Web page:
Put Down the Pills – Start Physical Therapy
NOTE: The following is a summarized version of an article on PTinMotion. To read the full article, click here.
A new study that questions the effectiveness of acetaminophen for low back pain (LBP) and hip or knee osteoarthritis (OA) has also sparked a discussion about what does work: namely, movement and exercise.
The study analyzed results from clinical trials that evaluated short-term pain and disability outcomes for patients who received either acetaminophen or a placebo for LBP or OA.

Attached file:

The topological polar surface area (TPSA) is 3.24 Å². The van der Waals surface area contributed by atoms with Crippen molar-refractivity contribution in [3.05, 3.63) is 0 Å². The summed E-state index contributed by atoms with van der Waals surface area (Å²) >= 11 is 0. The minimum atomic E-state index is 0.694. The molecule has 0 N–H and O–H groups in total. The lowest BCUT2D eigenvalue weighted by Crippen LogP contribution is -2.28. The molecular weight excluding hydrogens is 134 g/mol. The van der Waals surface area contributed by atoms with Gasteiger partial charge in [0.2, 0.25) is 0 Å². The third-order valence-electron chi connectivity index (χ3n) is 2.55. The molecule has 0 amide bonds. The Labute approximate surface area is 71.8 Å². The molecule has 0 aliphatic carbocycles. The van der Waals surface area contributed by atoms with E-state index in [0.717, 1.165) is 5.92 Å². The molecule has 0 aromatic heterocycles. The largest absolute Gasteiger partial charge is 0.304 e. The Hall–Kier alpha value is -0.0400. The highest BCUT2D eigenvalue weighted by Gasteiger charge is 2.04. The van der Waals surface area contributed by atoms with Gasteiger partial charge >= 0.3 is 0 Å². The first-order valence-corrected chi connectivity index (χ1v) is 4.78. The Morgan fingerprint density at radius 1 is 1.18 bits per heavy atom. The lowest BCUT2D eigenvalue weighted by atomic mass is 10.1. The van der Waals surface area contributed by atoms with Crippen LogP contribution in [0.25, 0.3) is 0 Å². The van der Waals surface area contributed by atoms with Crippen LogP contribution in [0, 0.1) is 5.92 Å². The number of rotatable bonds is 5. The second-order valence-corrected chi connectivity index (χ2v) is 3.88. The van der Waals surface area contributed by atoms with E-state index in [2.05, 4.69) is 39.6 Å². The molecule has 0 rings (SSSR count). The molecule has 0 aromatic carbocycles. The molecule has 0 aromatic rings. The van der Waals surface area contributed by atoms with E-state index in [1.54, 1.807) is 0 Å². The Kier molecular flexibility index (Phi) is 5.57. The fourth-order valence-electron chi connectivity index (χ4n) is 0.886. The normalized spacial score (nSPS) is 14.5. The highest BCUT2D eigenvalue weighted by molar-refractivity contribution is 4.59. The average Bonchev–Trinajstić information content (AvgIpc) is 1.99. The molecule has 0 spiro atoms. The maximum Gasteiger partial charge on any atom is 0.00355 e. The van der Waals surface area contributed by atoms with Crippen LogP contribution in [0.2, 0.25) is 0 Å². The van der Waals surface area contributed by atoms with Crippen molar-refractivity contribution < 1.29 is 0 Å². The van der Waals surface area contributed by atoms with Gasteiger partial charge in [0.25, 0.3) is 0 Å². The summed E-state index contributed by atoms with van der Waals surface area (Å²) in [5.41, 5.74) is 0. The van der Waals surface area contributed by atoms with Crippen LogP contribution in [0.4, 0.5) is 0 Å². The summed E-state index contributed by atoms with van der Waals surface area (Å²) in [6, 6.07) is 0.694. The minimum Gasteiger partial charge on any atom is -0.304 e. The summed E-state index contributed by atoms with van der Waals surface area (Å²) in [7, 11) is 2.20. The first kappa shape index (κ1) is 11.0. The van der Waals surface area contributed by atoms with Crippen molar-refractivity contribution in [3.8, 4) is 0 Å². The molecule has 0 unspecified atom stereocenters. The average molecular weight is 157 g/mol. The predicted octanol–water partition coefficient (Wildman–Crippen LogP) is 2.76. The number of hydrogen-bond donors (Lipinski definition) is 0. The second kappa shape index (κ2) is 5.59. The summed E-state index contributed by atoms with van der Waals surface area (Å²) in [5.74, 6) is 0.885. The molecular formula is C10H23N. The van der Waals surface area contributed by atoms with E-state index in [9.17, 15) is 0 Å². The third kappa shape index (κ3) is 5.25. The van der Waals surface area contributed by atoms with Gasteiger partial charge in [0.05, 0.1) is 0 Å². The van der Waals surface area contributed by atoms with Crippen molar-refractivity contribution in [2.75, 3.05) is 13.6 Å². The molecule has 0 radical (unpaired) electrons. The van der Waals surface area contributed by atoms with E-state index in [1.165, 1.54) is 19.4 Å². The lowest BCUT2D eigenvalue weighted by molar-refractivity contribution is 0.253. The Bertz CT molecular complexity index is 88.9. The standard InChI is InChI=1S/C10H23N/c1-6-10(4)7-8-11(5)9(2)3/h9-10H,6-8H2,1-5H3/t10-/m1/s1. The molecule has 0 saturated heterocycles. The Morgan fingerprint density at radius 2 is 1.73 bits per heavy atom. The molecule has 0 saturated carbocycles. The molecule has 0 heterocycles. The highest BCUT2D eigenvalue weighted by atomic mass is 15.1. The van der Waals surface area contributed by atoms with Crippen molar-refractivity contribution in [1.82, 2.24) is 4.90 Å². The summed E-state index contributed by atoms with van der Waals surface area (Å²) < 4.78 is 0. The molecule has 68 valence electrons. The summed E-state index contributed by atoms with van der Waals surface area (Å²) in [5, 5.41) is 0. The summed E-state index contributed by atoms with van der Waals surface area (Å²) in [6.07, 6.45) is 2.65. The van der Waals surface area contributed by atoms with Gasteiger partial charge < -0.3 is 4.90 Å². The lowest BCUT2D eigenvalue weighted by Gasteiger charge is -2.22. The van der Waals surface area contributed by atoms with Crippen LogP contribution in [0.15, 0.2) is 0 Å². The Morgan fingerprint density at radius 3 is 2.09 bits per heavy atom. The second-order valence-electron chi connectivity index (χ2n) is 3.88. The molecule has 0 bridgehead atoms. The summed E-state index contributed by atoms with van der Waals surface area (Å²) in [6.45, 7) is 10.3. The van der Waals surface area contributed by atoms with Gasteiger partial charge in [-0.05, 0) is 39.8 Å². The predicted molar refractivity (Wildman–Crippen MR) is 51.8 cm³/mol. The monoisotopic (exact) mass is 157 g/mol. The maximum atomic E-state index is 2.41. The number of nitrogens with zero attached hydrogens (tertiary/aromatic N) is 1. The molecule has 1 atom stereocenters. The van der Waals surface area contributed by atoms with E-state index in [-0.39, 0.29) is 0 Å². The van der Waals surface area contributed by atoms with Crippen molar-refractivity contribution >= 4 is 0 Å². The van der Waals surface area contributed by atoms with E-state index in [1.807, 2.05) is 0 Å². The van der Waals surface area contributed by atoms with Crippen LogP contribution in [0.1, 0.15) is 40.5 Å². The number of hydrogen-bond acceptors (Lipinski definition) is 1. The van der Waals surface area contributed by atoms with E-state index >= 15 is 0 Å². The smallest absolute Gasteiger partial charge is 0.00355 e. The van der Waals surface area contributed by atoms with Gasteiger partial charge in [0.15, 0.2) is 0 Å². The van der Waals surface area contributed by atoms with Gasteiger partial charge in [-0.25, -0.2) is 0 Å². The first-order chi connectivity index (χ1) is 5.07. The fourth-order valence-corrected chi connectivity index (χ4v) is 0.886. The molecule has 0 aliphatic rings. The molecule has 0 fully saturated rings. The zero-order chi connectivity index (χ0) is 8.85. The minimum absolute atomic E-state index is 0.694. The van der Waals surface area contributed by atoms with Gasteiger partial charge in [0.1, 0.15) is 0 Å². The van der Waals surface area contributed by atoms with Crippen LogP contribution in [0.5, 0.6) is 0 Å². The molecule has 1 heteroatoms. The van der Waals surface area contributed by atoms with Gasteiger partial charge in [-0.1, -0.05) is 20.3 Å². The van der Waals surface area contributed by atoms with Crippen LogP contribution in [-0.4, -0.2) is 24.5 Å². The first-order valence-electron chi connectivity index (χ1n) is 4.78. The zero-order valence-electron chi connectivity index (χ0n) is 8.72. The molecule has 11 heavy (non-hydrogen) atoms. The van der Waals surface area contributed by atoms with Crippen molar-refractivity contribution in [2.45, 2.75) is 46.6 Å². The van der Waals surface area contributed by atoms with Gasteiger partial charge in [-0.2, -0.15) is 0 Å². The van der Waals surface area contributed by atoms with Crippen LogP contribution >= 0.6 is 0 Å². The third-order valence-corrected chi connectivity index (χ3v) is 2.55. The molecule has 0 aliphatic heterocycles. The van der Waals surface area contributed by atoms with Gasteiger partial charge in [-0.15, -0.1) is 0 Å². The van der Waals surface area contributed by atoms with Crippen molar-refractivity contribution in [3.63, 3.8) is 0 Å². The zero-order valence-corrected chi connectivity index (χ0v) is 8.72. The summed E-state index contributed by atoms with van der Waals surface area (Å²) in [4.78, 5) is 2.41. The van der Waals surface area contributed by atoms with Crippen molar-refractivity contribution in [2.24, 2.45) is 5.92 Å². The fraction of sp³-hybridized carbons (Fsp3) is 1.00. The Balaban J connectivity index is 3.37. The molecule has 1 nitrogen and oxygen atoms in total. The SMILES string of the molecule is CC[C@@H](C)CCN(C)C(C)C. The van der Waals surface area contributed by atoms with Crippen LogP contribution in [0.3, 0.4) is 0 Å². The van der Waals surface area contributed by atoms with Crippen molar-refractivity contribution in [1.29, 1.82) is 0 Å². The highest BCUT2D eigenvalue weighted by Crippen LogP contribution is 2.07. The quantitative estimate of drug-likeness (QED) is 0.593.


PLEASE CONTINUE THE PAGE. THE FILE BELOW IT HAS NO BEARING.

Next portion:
Researchers concluded there was strong evidence that acetaminophen is “ineffective” for reducing pain intensity or improving quality of life in the short term for people with LBP, and provides “minimal short-term benefit” for individuals with hip or knee OA.
The study was accompanied by an editorial recommending that all patients with OA receive information on exercise and weight management (if appropriate) and write that “the effectiveness of exercise for both osteoarthritis and spinal pain is established.” Physical therapists are named as “key professionals to offer expert advice and support in this regard,” and calls for a shift in treatment away from drugs.